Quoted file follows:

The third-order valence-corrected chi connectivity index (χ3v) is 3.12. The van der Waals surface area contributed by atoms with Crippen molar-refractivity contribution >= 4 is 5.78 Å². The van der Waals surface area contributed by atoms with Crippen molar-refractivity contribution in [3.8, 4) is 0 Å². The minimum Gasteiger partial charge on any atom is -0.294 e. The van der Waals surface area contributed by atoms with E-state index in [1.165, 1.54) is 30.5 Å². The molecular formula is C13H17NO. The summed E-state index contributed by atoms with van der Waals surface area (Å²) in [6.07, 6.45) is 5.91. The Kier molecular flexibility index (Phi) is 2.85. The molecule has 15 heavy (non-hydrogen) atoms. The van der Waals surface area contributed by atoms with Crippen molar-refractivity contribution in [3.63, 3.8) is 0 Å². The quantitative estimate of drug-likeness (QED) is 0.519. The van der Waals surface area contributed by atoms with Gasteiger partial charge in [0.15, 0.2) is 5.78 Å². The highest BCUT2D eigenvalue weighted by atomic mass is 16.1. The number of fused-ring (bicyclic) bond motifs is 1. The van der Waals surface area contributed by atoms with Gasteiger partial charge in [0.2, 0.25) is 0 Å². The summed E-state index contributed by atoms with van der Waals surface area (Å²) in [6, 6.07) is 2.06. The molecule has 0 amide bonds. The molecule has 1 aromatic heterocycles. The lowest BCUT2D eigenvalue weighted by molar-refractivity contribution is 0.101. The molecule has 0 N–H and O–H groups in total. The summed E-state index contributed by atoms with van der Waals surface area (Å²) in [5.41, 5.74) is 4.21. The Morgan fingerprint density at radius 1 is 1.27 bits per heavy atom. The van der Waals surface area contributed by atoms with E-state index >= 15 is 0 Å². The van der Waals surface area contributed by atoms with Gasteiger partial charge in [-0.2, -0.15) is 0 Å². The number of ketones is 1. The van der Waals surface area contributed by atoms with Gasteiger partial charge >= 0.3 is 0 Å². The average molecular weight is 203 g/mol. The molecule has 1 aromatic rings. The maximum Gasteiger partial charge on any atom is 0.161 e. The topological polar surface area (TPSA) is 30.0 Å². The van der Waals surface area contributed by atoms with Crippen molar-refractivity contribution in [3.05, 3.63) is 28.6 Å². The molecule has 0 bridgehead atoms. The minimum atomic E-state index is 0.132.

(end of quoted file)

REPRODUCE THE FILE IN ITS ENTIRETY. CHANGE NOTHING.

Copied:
The third-order valence-corrected chi connectivity index (χ3v) is 3.12. The van der Waals surface area contributed by atoms with Crippen molar-refractivity contribution >= 4 is 5.78 Å². The van der Waals surface area contributed by atoms with Crippen molar-refractivity contribution in [3.8, 4) is 0 Å². The minimum Gasteiger partial charge on any atom is -0.294 e. The van der Waals surface area contributed by atoms with E-state index in [1.165, 1.54) is 30.5 Å². The molecular formula is C13H17NO. The summed E-state index contributed by atoms with van der Waals surface area (Å²) in [6.07, 6.45) is 5.91. The Kier molecular flexibility index (Phi) is 2.85. The molecule has 15 heavy (non-hydrogen) atoms. The van der Waals surface area contributed by atoms with Crippen molar-refractivity contribution in [3.63, 3.8) is 0 Å². The quantitative estimate of drug-likeness (QED) is 0.519. The van der Waals surface area contributed by atoms with Gasteiger partial charge in [0.15, 0.2) is 5.78 Å². The highest BCUT2D eigenvalue weighted by atomic mass is 16.1. The number of fused-ring (bicyclic) bond motifs is 1. The van der Waals surface area contributed by atoms with Gasteiger partial charge in [0.2, 0.25) is 0 Å². The summed E-state index contributed by atoms with van der Waals surface area (Å²) in [6, 6.07) is 2.06. The molecule has 0 amide bonds. The molecule has 1 aromatic heterocycles. The lowest BCUT2D eigenvalue weighted by molar-refractivity contribution is 0.101. The molecule has 0 N–H and O–H groups in total. The summed E-state index contributed by atoms with van der Waals surface area (Å²) in [5.41, 5.74) is 4.21. The Morgan fingerprint density at radius 1 is 1.27 bits per heavy atom. The van der Waals surface area contributed by atoms with E-state index >= 15 is 0 Å². The van der Waals surface area contributed by atoms with Gasteiger partial charge in [-0.2, -0.15) is 0 Å². The number of ketones is 1. The van der Waals surface area contributed by atoms with Gasteiger partial charge >= 0.3 is 0 Å². The average molecular weight is 203 g/mol. The molecule has 1 aromatic rings. The maximum Gasteiger partial charge on any atom is 0.161 e. The topological polar surface area (TPSA) is 30.0 Å². The van der Waals surface area contributed by atoms with Crippen molar-refractivity contribution in [3.05, 3.63) is 28.6 Å². The molecule has 0 bridgehead atoms. The minimum atomic E-state index is 0.132.